With global emissions targets set for the coming decades throughout much of the world, it appears that many sustainability-oriented countries have begun making serious efforts to further build out their clean energy infrastructure. The situation has a lot of parallels to the Space Race of the mid-20th century. Both involved life-changing technological advancements – just as nations around the world competed over being the first to reach the moon 60-plus years ago, many of those same countries are now in that same pursuit of making a renewable energy generation system. One nation not to be overlooked is Singapore. While the island kingdom famous for its beautiful airports is still outpaced by many larger nations in terms of total solar energy output, a new partnership with Australia marks the beginning of a project unlike anything the world has ever seen.
Known as the Australia-Asia PowerLink, the huge solar infrastructure project is expected to cost an estimated $22 billion and will become the single largest solar construct ever attempted. That claim extends beyond Singapore and across the entire world. It is quite an undertaking for the kingdom, as Singapore’s entire gross domestic product is equal to that of the city of Hong Kong and roughly one-tenth of that of California.
Singapore won’t be able to do this all on its own. Since the island nation is already somewhat overdeveloped relative to the amount of available land, there isn’t nearly enough space for a solar farm of record-breaking proportions. As a result, the farm itself will be located off the island in Darwin, Australia. The Land Down Under is already famous for its ample availability of sunlight, which can burn up to 15 percent hotter than elsewhere in the world. As one would expect, this has led to the nation being among the leaders in solar energy capacity and has even seen energy production outpace total energy demand in its southern territory.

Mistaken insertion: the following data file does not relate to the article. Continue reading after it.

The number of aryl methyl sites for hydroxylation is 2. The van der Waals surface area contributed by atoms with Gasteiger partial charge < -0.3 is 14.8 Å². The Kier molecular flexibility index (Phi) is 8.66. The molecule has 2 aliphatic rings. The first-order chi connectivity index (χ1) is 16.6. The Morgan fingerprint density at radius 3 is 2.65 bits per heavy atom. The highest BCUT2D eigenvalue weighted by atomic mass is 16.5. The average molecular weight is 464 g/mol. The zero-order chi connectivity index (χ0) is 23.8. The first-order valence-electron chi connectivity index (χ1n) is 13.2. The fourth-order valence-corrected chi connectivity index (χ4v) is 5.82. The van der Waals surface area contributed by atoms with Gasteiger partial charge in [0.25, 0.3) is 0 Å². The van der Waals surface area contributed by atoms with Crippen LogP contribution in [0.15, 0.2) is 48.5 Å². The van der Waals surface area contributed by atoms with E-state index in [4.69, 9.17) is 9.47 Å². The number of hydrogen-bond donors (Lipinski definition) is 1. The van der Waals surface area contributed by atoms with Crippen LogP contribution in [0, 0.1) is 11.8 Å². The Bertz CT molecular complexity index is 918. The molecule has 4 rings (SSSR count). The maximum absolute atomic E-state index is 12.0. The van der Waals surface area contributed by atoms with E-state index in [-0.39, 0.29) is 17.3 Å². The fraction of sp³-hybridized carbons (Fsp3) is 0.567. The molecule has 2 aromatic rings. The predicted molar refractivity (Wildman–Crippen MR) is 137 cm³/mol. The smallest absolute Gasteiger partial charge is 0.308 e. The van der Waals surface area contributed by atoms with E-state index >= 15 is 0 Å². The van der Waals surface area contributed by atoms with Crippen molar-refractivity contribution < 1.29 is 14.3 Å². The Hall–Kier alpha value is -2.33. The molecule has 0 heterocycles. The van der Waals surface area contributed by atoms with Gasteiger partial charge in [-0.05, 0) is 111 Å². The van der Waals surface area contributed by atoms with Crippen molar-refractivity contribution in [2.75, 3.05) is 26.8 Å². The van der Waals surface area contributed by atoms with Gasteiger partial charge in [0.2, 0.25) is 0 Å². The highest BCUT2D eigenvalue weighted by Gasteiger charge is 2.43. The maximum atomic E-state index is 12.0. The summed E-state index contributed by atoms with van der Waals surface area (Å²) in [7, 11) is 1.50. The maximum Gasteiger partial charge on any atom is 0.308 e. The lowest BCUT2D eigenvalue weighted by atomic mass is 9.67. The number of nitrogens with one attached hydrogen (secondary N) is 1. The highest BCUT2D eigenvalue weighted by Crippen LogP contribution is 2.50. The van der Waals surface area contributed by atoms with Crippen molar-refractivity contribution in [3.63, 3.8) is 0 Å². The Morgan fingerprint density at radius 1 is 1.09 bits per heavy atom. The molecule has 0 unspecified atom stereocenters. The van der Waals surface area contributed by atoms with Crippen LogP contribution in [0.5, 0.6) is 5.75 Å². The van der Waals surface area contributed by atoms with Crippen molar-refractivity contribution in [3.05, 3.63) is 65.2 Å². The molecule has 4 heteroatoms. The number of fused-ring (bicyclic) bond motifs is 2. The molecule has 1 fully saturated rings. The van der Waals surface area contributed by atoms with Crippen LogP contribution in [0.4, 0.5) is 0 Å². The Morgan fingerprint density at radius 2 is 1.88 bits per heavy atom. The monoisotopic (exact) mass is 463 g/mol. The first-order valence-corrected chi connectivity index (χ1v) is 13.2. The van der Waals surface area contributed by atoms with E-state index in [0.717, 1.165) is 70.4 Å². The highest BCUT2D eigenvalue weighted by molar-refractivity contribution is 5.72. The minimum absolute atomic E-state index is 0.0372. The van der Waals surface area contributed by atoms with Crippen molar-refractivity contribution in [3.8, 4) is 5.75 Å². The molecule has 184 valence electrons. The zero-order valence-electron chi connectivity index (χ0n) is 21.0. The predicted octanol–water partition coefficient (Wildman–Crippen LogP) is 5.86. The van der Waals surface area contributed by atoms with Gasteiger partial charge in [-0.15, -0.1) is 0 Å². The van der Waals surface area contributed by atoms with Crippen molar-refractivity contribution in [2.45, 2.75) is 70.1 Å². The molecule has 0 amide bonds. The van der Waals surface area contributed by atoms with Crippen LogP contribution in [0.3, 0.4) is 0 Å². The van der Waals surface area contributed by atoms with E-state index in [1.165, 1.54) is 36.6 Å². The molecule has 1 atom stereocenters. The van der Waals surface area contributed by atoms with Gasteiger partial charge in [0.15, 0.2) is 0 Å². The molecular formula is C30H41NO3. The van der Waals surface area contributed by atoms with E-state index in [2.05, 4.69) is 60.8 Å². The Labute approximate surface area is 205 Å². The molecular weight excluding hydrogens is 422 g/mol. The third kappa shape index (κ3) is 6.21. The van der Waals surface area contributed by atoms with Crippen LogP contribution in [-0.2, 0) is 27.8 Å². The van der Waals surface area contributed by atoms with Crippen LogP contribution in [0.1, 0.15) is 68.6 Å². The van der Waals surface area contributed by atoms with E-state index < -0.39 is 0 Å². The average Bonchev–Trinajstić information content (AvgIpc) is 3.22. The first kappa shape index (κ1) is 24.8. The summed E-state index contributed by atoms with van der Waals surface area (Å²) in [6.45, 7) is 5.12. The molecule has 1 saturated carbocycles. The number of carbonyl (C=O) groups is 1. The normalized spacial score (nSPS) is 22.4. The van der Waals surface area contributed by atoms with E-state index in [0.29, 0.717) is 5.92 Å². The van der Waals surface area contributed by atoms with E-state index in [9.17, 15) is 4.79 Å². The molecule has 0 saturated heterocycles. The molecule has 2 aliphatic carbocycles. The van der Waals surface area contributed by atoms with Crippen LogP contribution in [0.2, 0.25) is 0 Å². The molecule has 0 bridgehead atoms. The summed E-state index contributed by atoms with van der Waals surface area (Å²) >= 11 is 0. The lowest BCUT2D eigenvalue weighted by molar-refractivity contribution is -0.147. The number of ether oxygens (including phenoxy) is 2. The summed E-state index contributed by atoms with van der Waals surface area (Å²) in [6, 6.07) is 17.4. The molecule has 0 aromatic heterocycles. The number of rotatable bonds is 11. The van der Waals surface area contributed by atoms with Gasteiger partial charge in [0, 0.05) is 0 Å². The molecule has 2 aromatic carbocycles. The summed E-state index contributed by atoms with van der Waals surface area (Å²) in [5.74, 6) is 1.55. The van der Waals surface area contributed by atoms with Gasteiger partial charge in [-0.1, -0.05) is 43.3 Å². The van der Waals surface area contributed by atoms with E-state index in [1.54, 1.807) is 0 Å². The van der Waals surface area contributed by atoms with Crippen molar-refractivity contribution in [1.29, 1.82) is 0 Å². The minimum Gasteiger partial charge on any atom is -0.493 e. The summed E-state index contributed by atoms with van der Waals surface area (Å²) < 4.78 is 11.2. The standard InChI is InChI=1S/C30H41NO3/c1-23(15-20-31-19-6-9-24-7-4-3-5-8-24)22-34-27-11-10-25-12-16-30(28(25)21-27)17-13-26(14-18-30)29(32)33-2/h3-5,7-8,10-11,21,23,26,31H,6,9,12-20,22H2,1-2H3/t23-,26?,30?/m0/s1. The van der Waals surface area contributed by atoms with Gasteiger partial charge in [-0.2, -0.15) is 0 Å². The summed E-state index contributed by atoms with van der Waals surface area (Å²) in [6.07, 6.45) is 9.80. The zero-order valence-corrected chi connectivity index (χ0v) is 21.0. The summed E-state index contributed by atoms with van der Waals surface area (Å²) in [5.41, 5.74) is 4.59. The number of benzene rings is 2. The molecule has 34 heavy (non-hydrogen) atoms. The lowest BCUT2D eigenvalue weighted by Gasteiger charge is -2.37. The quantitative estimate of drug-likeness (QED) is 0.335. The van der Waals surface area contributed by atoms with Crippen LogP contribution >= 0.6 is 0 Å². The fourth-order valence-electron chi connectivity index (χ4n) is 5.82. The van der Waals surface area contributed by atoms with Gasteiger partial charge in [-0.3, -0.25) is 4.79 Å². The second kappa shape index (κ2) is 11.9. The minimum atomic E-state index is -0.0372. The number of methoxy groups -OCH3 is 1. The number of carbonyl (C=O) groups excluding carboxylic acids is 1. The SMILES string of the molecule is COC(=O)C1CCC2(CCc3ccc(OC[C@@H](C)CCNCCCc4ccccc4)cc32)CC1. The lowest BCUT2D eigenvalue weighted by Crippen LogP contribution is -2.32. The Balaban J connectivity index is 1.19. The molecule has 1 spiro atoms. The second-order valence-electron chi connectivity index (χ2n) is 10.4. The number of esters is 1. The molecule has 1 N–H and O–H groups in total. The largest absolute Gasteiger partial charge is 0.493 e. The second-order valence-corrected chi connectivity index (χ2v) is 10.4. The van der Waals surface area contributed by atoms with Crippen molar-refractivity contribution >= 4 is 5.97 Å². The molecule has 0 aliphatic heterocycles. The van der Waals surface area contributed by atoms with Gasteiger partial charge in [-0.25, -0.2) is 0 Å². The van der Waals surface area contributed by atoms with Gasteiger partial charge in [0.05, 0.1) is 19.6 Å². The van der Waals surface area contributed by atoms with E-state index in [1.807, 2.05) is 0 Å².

How does the solar power get from Australia to Singapore, then? While the energy harnessed in Australia could be stored in batteries and subsequently shipped across the sea, that process in itself would generate carbon emissions and contradict the entire point of the operation. What the nations have instead decided to do is create a transmission system comprised of undersea cables – nearly 3,000 miles of them. With cooperation from Indonesia, the plan is for the cables to be laid on the ocean floor and run through Indonesian territorial waters on their way to Singapore. Upon completion, an expected 3.2 gigawatts of energy will be transferred over the course of each year – enough to power 3 million homes and meet 15 percent of Singapore’s total energy demand.
Although the PowerLink will be the largest project of its kind, just how large it truly is can be mind-boggling when compared to existing solar projects. The closest existing structure in scope is currently the Bhadla Solar Park in India, which has a capacity of roughly one-tenth of the expected 20 gigawatts of PowerLink’s peak solar power generation. In the United States, the largest solar farm currently in operation is the Solar Star project – its almost 600 megawatts of capacity leaves PowerLink anywhere from 30 to 60 times larger in effect.
The project is made possible through a collaboration between the governments of Singapore, Australia, and Indonesia and will be facilitated by Sun Cable, an Australian power company. While it remains to be seen as to whether a project of this magnitude will be attempted in the U.S., a variety of similar agreements are underway between Mongolia and Japan as well as Northern Africa and several European countries.